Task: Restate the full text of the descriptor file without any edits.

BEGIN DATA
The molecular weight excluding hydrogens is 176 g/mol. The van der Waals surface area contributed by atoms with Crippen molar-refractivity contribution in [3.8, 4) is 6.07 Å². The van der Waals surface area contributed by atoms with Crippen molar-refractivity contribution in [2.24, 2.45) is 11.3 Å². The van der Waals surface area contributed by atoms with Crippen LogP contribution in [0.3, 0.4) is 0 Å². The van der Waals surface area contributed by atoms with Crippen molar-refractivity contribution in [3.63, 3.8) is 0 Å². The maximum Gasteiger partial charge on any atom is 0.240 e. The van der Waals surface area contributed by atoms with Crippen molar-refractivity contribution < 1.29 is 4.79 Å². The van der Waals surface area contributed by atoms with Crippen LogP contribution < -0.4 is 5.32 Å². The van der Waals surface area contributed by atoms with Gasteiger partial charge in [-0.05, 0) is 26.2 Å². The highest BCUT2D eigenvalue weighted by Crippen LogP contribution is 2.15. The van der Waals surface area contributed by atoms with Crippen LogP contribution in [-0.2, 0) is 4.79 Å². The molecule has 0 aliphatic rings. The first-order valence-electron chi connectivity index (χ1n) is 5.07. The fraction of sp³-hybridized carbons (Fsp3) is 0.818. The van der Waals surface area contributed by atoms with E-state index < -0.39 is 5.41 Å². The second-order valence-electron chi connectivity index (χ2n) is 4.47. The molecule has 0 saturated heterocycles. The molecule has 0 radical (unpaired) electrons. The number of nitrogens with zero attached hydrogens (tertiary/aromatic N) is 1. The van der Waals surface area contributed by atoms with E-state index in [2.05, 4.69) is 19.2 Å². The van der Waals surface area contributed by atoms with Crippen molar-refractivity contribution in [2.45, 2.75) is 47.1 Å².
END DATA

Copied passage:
The molecular weight excluding hydrogens is 176 g/mol. The van der Waals surface area contributed by atoms with Crippen molar-refractivity contribution in [3.8, 4) is 6.07 Å². The van der Waals surface area contributed by atoms with Crippen molar-refractivity contribution in [2.24, 2.45) is 11.3 Å². The van der Waals surface area contributed by atoms with Crippen LogP contribution in [0.3, 0.4) is 0 Å². The van der Waals surface area contributed by atoms with Crippen molar-refractivity contribution in [3.63, 3.8) is 0 Å². The maximum Gasteiger partial charge on any atom is 0.240 e. The van der Waals surface area contributed by atoms with Crippen molar-refractivity contribution < 1.29 is 4.79 Å². The van der Waals surface area contributed by atoms with Crippen LogP contribution < -0.4 is 5.32 Å². The van der Waals surface area contributed by atoms with Gasteiger partial charge in [-0.05, 0) is 26.2 Å². The highest BCUT2D eigenvalue weighted by Crippen LogP contribution is 2.15. The van der Waals surface area contributed by atoms with Crippen LogP contribution in [-0.2, 0) is 4.79 Å². The molecule has 0 aliphatic rings. The first-order valence-electron chi connectivity index (χ1n) is 5.07. The fraction of sp³-hybridized carbons (Fsp3) is 0.818. The van der Waals surface area contributed by atoms with E-state index < -0.39 is 5.41 Å². The second-order valence-electron chi connectivity index (χ2n) is 4.47. The molecule has 0 saturated heterocycles. The molecule has 0 radical (unpaired) electrons. The number of nitrogens with zero attached hydrogens (tertiary/aromatic N) is 1. The van der Waals surface area contributed by atoms with E-state index in [2.05, 4.69) is 19.2 Å². The van der Waals surface area contributed by atoms with Crippen molar-refractivity contribution in [2.45, 2.75) is 47.1 Å².